Implementation of Chemical Flooding Module into the General Purpose Adaptive Simulator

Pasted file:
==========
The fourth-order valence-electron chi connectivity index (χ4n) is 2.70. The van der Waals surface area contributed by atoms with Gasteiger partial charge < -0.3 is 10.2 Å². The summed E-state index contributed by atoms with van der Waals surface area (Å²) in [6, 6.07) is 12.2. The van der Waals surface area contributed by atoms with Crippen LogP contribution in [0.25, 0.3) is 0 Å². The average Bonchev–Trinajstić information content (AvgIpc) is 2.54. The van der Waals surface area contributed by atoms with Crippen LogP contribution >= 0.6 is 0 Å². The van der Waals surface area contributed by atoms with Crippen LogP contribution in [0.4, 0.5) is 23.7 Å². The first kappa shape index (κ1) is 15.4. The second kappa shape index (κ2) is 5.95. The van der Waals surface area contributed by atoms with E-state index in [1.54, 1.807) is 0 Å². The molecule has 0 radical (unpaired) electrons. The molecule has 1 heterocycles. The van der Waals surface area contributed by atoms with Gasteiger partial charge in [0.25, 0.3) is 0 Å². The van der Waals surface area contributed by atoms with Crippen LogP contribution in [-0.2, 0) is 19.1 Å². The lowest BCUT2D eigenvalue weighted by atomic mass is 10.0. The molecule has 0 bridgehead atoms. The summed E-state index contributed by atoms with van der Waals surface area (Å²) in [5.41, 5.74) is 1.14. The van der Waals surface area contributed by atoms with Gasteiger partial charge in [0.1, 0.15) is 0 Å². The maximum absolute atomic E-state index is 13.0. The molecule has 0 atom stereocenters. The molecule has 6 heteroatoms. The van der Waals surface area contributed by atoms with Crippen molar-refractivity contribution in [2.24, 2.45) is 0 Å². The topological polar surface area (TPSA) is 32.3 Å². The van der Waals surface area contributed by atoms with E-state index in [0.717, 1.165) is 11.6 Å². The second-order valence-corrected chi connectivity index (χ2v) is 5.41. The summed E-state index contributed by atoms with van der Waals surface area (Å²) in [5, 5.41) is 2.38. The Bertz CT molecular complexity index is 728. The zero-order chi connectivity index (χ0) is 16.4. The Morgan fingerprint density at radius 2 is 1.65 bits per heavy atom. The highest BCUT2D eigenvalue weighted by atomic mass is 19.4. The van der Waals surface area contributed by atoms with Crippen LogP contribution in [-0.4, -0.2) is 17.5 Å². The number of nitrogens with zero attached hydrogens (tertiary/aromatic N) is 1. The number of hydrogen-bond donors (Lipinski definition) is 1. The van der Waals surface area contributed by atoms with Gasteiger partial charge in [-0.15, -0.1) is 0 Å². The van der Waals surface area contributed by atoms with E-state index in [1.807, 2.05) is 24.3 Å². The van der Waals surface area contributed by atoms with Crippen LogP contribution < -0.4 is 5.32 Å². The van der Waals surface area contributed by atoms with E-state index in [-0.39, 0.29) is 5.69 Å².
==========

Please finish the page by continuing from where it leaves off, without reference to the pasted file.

The objective of my research thesis was to add aqueous chemistry models to a General Purpose Adaptive Reservoir Simulator (GPAS) developed at the University of Texas. GPAS is an implicit, compositional, equation-of-state, parallel simulator that can run efficiently on a range of platforms from a single PC to massively parallel computers or clusters of PCs. Additional species added to the simulator were tracer, polymer and surfactant. The methodology adopted was to treat each of these species as an aqueous component with special properties calculated in a chemical module. This chemical module takes into account the flux across each grid interface, the phase saturations, phase densities and the upstream locations for each gridblock and uses the one-point upstream weighting numerical method. This is a clever way of calculating the polymer and tracer properties because it imports the flow parameters already calculated in the host simulator. The convection part of the mass conservation equation is solved explicitly at the end of each Newtonian iteration for every timestep. The polymer properties partially modeled in the chemical module are aqueous phase viscosity, polymer adsorption, aqueous phase permeability reduction and the inaccessible pore volume. Comparisons with analytical solutions were made to verify the correctness of the mathematical formulation, the finite-difference schemes and the code and to compare the accuracy and efficiency of the different methods. Both continuous injection and tracer slug concentration profiles and history numerical results were compared with analytical solutions and with the UTCHEM simulator numerical output and were generally in good agreement. Numerical results from GP AS for polymer flooding were also compared with analytical solution.